The exposure variable was set to 1 if there were 1 or more dispensed opioid prescriptions between 7 days before and 3 days after the index date (initial prescription).2 Persistent opioid use was defined as 1 or more dispensed opioid prescriptions 4 to 90 days after the index date and 1 or more prescriptions 91 to 365 days after the index date.2 Using logistic regression, we modeled the occurrence of POU as a function of the exposure, payer type, and their interaction. Models controlled for demographic and clinical characteristics. We calculated the average marginal effect (AME) of the exposure—the change in risk of POU if all patients did and did not have initial prescriptions—overall and by payer type. SAS version 9.4 (SAS Institute Inc) and Stata 14.2 MP (StataCorp) were used for statistical analysis. Two-sided hypothesis tests were conducted with α = .05.

    Results

    A total of 1 691 878 patients were included in the study sample (Figure). Among these patients, 934 883 (55.3%) were female, 756 995 (44.7%) were male, and the mean (SD) age was 34.7 (16.3) years (Table). Among these patients, 38.5% were aged 13 to 25 years, and 37.0% were publicly insured; almost a third of patients (31.3%) had 1 or more initial prescriptions. The risk of POU was 1.3% overall and 2.1% vs 1.0% among those with and without 1 or more initial prescriptions (AME, 1.5 percentage points; 95% CI, 1.5-1.6 percentage points). Among publicly insured patients, the risk of POU was 2.0% overall and 3.2% vs 1.3% among those with vs without 1 or more initial prescriptions (AME, 2.3 percentage points; 95% CI, 2.1-2.4 percentage points). Among privately insured patients, the risk of POU was 0.9% overall and 2.0% vs 0.6% among those with vs without 1 or more initial prescriptions (AME, 1.3 percentage points; 95% CI, 1.2-1.3 percentage points). The AME of 1 or more initial prescriptions was 1.0 percentage point higher in publicly insured patients (95% CI, 0.9-1.1 percentage points).

    Discussion

    Dental opioid prescriptions were associated with a 1.0–percentage point higher risk of POU among publicly insured patients compared with privately insured patients. This difference translates to a substantial excess number of POU cases, as US dentists accounted for 11.4 million opioid prescriptions in 2016.4 One potential explanation is that publicly insured patients may have higher rates of undiagnosed substance use disorders, a risk factor for POU.1 Because of access barriers, including the lack of adult Medicaid dental benefits in some states, patients may be prescribed opioids instead of receiving definitive dental care.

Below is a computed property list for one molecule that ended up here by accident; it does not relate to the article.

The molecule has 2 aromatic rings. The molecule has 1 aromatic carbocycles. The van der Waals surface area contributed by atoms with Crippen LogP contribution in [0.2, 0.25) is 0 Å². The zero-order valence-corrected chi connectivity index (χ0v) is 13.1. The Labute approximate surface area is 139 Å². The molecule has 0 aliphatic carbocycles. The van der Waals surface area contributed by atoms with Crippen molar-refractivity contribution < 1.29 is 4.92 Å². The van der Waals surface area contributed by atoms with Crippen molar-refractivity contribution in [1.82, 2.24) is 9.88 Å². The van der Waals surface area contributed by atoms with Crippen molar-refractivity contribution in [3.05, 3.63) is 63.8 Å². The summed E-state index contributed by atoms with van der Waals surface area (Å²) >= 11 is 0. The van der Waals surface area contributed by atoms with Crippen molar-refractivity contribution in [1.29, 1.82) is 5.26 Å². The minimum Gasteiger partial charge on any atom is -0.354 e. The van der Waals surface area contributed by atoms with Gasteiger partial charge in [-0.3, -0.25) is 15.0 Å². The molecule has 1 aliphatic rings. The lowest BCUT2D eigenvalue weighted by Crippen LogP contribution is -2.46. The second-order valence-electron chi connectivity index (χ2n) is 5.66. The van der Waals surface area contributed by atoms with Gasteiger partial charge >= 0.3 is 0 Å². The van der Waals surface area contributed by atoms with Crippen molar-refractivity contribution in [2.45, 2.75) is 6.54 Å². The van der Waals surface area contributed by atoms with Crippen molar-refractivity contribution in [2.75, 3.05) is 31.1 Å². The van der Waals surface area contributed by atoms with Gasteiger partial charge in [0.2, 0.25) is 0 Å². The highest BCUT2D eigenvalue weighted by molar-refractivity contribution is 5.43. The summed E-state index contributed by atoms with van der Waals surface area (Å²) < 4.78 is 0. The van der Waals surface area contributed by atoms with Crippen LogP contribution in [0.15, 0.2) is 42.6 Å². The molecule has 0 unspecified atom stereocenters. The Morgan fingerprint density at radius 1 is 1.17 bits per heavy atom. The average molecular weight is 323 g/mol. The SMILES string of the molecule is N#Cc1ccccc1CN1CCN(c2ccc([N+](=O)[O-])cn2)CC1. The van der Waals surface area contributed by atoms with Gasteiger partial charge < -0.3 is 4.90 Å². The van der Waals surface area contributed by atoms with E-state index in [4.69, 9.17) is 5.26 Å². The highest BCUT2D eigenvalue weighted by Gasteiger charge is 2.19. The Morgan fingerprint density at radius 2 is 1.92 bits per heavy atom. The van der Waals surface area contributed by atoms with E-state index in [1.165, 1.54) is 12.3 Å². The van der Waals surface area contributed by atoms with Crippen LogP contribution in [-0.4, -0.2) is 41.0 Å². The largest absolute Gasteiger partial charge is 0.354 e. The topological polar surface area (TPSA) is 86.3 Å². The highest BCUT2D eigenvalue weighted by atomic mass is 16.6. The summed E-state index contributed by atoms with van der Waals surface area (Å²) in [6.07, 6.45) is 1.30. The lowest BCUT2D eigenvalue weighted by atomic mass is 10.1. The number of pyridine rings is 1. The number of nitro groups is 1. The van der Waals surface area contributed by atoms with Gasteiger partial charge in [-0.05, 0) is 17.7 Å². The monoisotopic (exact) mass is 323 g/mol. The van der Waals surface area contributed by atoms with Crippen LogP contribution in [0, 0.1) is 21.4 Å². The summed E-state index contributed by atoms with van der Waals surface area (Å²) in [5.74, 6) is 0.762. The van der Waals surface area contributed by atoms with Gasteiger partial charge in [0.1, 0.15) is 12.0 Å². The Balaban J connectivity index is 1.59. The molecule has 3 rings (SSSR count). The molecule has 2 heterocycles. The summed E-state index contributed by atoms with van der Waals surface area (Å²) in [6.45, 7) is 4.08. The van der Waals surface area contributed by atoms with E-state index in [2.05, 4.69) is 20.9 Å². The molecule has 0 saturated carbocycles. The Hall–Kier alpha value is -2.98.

Our study has some limitations, including the lack of patient location information in Medicaid claims. Dental opioid prescribing rates vary regionally.5 Estimates would be confounded if the risk of POU similarly varies regionally, although we are unaware of data supporting this possibility.

    Our findings suggest that studies of the privately insured underestimate the risk of POU associated with dental opioid prescribing.2,3 The results further highlight the importance of avoiding dental opioid prescribing when nonopioids provide effective analgesia, which is the case for most dental procedures.6 More broadly, prior studies of POU have largely excluded publicly insured patients.1-3 If the findings of this study are generalizable to other procedures, the risks of perioperative dental opioid prescribing may be greater than previously appreciated.

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    Article Information

    Accepted for Publication: February 23, 2021.

    Published: April 16, 2021. doi:10.1001/jamanetworkopen.2021.6464

    Open Access: This is an open access article distributed under the terms of the CC-BY License. © 2021 Chua K-P et al. JAMA Network Open.